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Editor-at-Large Kathy Latour celebrates twenty years of survivorship and reflects on the significance of being a long-term survivor.
On October 15, 2006, I celebrated a significant cancer milestone: 20 years of survivorship. Cancer survivors celebrate in unusual ways, such as the friend who demanded a new bathroom after having spent a good portion of the year on that floor. Others have wild parties that involve risky things like bungee jumping to prove they are alive. I took care of risky behavior at my 15-year anniversary when, at age 50, I got my motorcyle license and later rode more than 2,000 miles to raise funds for breast cancer.
For my 20th year, I celebrated in two different ways. First I wanted a constant reminder—something tangible— like a ring. Not having worn a ring since my divorce in 2000, I wanted something for my right hand with exactly 20 diamonds. My Internet and shopping searches were a challenge. The diamonds were either too small or too big. Face it, 20 quarter- karat diamonds is a lot of ice.
Then I walked into Arman’s, a small jewelry store near Southern Methodist University in Dallas, where I teach. There it was—a ball of diamonds—and it looked like about 20. Arman, the jeweler, had designed it himself. I held the ring, turning it over and over, trying to count the diamonds. Finally, Arman took the ring and counted with his jeweler’s loop as I explained the crazy request. When he looked up and said “25,” I knew it wasn’t my ring after all.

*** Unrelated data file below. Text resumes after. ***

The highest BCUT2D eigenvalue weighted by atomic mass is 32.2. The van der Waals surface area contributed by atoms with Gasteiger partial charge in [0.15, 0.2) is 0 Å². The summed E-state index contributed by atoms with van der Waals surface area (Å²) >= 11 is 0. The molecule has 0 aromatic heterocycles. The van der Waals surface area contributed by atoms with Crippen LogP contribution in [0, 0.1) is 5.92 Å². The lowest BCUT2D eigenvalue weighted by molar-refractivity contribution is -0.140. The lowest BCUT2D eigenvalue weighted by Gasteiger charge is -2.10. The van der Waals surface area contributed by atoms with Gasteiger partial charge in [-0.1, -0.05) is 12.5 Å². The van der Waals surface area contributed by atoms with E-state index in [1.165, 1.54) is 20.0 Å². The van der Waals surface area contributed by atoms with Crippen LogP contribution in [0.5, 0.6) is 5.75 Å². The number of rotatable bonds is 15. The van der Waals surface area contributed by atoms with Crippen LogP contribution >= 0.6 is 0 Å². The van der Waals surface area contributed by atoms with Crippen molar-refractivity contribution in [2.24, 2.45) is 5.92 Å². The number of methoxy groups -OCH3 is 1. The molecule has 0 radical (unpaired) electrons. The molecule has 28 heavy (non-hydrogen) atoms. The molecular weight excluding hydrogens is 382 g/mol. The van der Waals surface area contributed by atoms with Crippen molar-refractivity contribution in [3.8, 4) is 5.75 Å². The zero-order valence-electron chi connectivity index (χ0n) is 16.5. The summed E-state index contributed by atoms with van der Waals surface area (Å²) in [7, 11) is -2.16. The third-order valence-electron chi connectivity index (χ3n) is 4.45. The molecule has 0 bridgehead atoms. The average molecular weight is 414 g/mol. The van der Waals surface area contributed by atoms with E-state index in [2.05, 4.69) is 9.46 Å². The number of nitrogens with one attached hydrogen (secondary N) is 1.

Arman called two days later and asked me to come in. When I arrived, he handed me a beautiful ring in my size that looked just like the first one and explained that because he designed the ring, he knew how to take five diamonds out without it showing. It was beautiful, and then Arman said something that made me know it was my ring. “In five years,” he said softly, “we’ll just put the diamonds back on.” Needless to say, that ring went home with me that day.
As significant as the ring was, my daughter Kirtley’s 21st birthday on September 27 was more important. In fact it had been at her one-year, well-baby checkup that I showed the suspicious lump to my doctor. I had originally thought about a girlfriend trip to New York City for my 20th to celebrate with my best friends and Kirtley, who attends college there. But such a trip didn’t work out. On the phone, Kirtley and I bemoaned the fact that we would not celebrate her special day together.
Compelled to be with my child, who I thought I would never see start preschool, I caught the last flight from Dallas on September 26, arriving at her doorstep at close to midnight. I called her cell phone to repeat our sad conversation about not being together. “You know,” I said. “I think if you wished really, really hard I would be on your doorstep.”
She opened her front door and flew into my arms. “You’re here, you’re here,” she kept saying. “Yes,” I said. “I’m here.”